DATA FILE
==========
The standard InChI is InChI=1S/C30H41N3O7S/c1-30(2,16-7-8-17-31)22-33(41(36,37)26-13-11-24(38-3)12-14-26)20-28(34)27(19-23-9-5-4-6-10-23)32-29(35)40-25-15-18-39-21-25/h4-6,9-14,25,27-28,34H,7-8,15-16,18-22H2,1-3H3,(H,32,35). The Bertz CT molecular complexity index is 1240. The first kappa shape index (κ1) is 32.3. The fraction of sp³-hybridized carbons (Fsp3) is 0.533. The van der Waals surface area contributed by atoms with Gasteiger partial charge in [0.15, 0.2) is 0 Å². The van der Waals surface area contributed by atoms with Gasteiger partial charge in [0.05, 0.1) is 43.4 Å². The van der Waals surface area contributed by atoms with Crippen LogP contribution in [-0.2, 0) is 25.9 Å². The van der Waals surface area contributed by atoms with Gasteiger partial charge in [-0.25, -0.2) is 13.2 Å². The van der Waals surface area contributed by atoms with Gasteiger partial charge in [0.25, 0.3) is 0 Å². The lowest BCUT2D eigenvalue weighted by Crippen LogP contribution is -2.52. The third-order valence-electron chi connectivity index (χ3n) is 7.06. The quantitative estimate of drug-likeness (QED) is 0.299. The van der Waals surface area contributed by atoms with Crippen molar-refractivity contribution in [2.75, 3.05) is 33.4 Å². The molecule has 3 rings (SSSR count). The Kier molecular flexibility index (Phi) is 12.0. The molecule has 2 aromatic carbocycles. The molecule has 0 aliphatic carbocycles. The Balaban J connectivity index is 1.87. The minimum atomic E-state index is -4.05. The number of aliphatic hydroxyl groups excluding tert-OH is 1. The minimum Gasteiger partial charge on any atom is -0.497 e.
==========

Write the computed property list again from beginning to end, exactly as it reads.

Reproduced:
The standard InChI is InChI=1S/C30H41N3O7S/c1-30(2,16-7-8-17-31)22-33(41(36,37)26-13-11-24(38-3)12-14-26)20-28(34)27(19-23-9-5-4-6-10-23)32-29(35)40-25-15-18-39-21-25/h4-6,9-14,25,27-28,34H,7-8,15-16,18-22H2,1-3H3,(H,32,35). The Bertz CT molecular complexity index is 1240. The first kappa shape index (κ1) is 32.3. The fraction of sp³-hybridized carbons (Fsp3) is 0.533. The van der Waals surface area contributed by atoms with Gasteiger partial charge in [0.15, 0.2) is 0 Å². The van der Waals surface area contributed by atoms with Gasteiger partial charge in [0.05, 0.1) is 43.4 Å². The van der Waals surface area contributed by atoms with Crippen LogP contribution in [-0.2, 0) is 25.9 Å². The van der Waals surface area contributed by atoms with Gasteiger partial charge in [-0.25, -0.2) is 13.2 Å². The van der Waals surface area contributed by atoms with Gasteiger partial charge in [0.25, 0.3) is 0 Å². The lowest BCUT2D eigenvalue weighted by Crippen LogP contribution is -2.52. The third-order valence-electron chi connectivity index (χ3n) is 7.06. The quantitative estimate of drug-likeness (QED) is 0.299. The van der Waals surface area contributed by atoms with Crippen molar-refractivity contribution in [2.75, 3.05) is 33.4 Å². The molecule has 3 rings (SSSR count). The Kier molecular flexibility index (Phi) is 12.0. The molecule has 2 aromatic carbocycles. The molecule has 0 aliphatic carbocycles. The Balaban J connectivity index is 1.87. The minimum atomic E-state index is -4.05. The number of aliphatic hydroxyl groups excluding tert-OH is 1. The minimum Gasteiger partial charge on any atom is -0.497 e.